Carson, as we’ve learned over the past few months, has given some thought to the causes of nearly every domestic policy problem, and he has ideas for translating his principles into action. The speech that made him famous, at the National Prayer Breakfast in 2013, included such profoundly ideological notions as the immorality of progressive confiscatory taxation. We generally think of ideology as the business of fiery table-thumping rabble-rousers and slick packaged politicians, but it can be expressed quietly and thoughtfully, as Carson prefers.

Both Carson’s and Trump’s approaches can resonate with voters, as their tight race for first place in the primary makes clear. Non-political people usually don’t think of themselves as interested in political ideology, but they respond to it when it’s presented in a compelling way. Sometimes they’ll even support a compelling ideological argument that seems to violate their own principles, because the candidate making such a case appears sincere and seems to know what he’s doing. Barack Obama enjoyed no small degree of success in that regard, persuading people who would probably say they disagreed with many of his ideas to accept his overall vision.

Conversely, Trump’s appeal as a sort of trans-ideology wrecking ball who intends to shake up everything that’s wrong with Washington resonates with people who dislike the entrenched political class. People who aren’t interested in disciplined political thought are willing to cut a candidate like Trump some slack, thanks to his perpetual projection of confidence and success.  It’s tough for professional politicians to present themselves as trans-partisan problem-solvers, and it’s rare for a non-politician to command a position as strong as Trump’s has been. Perhaps he really has come up with a political formula that works, but only for him.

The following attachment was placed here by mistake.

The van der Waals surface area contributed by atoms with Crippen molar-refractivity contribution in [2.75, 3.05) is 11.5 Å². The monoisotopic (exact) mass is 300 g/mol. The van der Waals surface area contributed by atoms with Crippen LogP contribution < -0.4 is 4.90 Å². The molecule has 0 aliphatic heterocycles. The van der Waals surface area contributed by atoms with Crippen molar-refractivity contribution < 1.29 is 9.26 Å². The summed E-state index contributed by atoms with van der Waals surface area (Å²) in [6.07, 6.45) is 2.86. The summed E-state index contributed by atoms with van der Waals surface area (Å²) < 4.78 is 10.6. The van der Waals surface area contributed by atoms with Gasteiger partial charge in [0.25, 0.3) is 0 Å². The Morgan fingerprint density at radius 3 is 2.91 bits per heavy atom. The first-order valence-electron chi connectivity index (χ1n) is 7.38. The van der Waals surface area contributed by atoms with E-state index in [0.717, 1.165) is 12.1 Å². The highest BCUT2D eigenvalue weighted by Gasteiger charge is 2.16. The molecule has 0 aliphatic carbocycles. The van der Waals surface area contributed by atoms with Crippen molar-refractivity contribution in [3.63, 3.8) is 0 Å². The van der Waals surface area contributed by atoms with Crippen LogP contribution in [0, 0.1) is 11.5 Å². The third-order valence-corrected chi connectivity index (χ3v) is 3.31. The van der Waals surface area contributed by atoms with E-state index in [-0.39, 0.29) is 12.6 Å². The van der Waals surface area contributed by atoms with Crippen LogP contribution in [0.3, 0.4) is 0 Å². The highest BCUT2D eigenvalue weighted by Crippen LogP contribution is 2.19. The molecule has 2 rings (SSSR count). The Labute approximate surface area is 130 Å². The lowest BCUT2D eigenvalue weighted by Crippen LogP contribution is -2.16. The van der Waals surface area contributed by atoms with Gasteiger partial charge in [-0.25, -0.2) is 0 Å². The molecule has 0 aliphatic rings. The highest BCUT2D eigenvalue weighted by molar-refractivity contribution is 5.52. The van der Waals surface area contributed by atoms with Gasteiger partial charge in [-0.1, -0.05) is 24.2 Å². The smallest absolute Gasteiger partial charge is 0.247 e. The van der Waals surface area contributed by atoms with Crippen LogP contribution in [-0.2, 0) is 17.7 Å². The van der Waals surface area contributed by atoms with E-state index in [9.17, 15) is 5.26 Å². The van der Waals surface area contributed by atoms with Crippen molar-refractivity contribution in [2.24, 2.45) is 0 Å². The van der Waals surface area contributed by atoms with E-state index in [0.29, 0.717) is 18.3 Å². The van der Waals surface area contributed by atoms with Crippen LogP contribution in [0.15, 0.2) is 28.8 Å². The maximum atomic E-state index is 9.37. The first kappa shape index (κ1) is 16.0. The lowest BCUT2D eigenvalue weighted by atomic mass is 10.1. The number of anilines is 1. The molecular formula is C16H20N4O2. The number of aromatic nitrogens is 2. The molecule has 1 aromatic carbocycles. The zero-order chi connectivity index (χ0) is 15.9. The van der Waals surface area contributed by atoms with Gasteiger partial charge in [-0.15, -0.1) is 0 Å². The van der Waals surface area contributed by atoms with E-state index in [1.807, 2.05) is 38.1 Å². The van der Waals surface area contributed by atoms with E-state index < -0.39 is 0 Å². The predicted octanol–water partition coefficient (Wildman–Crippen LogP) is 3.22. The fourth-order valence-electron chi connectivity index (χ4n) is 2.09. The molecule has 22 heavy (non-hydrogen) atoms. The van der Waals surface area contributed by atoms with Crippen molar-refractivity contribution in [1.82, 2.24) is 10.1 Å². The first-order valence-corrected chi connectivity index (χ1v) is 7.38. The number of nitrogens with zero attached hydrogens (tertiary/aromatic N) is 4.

The intriguing similarity between Trump and Carson is that both continually defy conventional wisdom and flourish despite coordinated media/Democrat attacks. That’s partially because so many voters have come to despise the corrupt system, and they’re weary of hyper-sensitive freakout-prone popular culture. With their very different styles, both Trump and Carson have shown that standing their ground and facing down the media/Democrat complex is possible. Signs of weakness are what get candidates devoured by the beast.

The other reason Trump and Carson are both defying conventional wisdom is that people identify with them. It’s too easy to scoff at that notion by saying that people shouldn’t be able to connect with a rich reality-show celebrity or a neurosurgeon, but that would display a misunderstanding of how identification works. People can connect on a profound level with those who don’t pretend to be just like them.  

Trump and Carson, in different ways, display a degree of empathy that doesn’t involve the silly pretensions of middle-class identity made by politicians like Obama. Yes, a lot of people think Trump empathizes with them. They think he’s going to bat for them. He talks the way many of them feel. Carson appeals to their moral sensibilities and craving for common sense in the trillion-dollar madness of Washington.  

The remaining Republican candidates would do well to find their own balance between energy and ideology. Haunted by what was done to Mitt Romney – a smart and decent man who didn’t seem to have enough of either energetic ammunition or ideological armor to fight back against Obama’s attacks – the Republican electorate wants someone who can go the distance in 2016.